What is the actual purchase price of a new condo without HST, if price is $400,000 including HST? The condo is in Mississauga, Ontario and the buyer is not a first time home buyer.

  • Isn't this just 400000 / 1.13, assuming HST is 13%? Apr 24, 2012 at 18:34
  • 353, 982.30. 400k/1.13. x*1.13 = 400k. I don't think this is a finance related question.
    – Swati
    Apr 24, 2012 at 18:42
  • What is your definition of purchase price? The question is meaningless unless the details of the closing statement are looked at in the light of Canadian law. The bottom line ($400,000?) to the buyer might include all kinds of closing costs, bank fees, etc which the law might regard as personal expenses that do not add to the basis of the house. Is just taking the tax off all that is needed? Apr 24, 2012 at 18:50
  • IIRC, there is some form of rebate on newly constructed residential housing -- and only up to a certain cap -- hence why the answer isn't likely to just simply 400K/1.13. Apr 24, 2012 at 20:26

1 Answer 1


Coincidentally, I read about this a week after the OP's question, in a Toronto Star article from the April 30, 2012 newspaper. The article is "Make sure you know the HST rules if you buy, or it could be costly" by Mark Weisleder. I couldn't find the exact article online (though it might be found here in the future), so I quote the following excerpt from my copy:

"When you buy a new home or condominium, there are rebates for the federal 5-per-cent portion of the HST and in Ontario, the provincial 8-per-cent portion.

You can qualify for a rebate of 36 per cent of the federal portion of the HST if the home costs $350,000 or less. If the home costs between $350,000 and $450,000 there is a sliding scale. At $450,000 the rebate ends.

For the provincial portion, everyone can apply for up to 75 per cent of the HST paid, to a maximum of $24,000. You can also apply for the rebates if you build your own home as well. It can add up to a sizeable sum. If a new home costs $300,000 and there was no rebate, the HST would be 13 per cent of the price, or $39,000. With the rebates, you'd pay $15,600 for a savings of $23,400.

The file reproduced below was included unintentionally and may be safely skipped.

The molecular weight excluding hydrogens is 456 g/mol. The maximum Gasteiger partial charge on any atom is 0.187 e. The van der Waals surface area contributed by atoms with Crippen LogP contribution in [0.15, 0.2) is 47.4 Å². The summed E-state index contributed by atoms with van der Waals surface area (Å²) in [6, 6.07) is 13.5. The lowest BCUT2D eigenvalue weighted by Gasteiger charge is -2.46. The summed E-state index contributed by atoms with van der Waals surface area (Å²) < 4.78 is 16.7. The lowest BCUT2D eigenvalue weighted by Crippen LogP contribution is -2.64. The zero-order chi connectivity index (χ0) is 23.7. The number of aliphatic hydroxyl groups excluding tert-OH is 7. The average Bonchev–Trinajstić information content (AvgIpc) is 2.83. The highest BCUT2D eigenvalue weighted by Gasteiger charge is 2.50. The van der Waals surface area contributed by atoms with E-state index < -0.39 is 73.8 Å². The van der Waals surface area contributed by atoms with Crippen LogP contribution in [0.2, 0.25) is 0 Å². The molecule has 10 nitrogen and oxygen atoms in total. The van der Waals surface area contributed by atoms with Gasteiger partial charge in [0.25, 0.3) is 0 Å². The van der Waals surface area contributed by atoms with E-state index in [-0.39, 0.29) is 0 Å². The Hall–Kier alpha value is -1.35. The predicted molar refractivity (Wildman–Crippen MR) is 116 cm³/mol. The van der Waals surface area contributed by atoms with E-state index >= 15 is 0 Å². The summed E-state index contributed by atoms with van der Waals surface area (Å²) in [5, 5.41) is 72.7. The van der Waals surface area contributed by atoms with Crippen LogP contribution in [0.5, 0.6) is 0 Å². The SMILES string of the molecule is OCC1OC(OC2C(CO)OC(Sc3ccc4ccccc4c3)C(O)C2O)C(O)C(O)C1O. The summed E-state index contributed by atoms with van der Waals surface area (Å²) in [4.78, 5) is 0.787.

The catch is that in order to qualify, the new home or condo has to be your primary residence, or you must prove that you have rented it out for at least a year. If you move in on closing, the builder often builds the rebate into the sale price and then applies to the Canada Revenue Agency for the refund on your behalf. Before the builder will do that, you have to sign a document saying that you will move in. [...]"   [emphasis above is mine]

And so, because the builder often includes the HST rebate in the sale price (and assuming your $400K was quoted on the same basis), then it isn't just a matter of calculating $400,000/1.13 ... that would understate the sale price without HST because part of the HST is being rebated. Rather, one needs to take the rebates into account.

The provincial part of the rebate is clear in the above article, but to determine the precise federal phase-out rules for the $350,000-$450,000 range, I found this worksheet PDF from Canada Revenue Agency, which has an example of calculating the federal rebate for homes in phase-out range: $6300 * ($450,000 - purchase_price)/$100,000 (Edit: I previously linked to an older PDF that had $8750 as the maximum, but that was a few years too old, when the federal portion of HST was higher than the current 5%.)

After playing trial & error with numbers in a spreadsheet, I arrived at the following:

     Original purchase price:      378,067.08
     Ontario part of HST (8%):      30,245.37 
     Ontario part of HST rebate:   (22,684.03)
     Federal part of HST (5%):      18,903.35
     Federal part of HST rebate:    (4,531.77)
     Total:                        400,000.00

So, assuming the HST less rebates are both baked into a $400,000 new Ontario condo sale price, then the price without HST is likely $378,067.08. ... Of course, you could've just asked the builder. :-)

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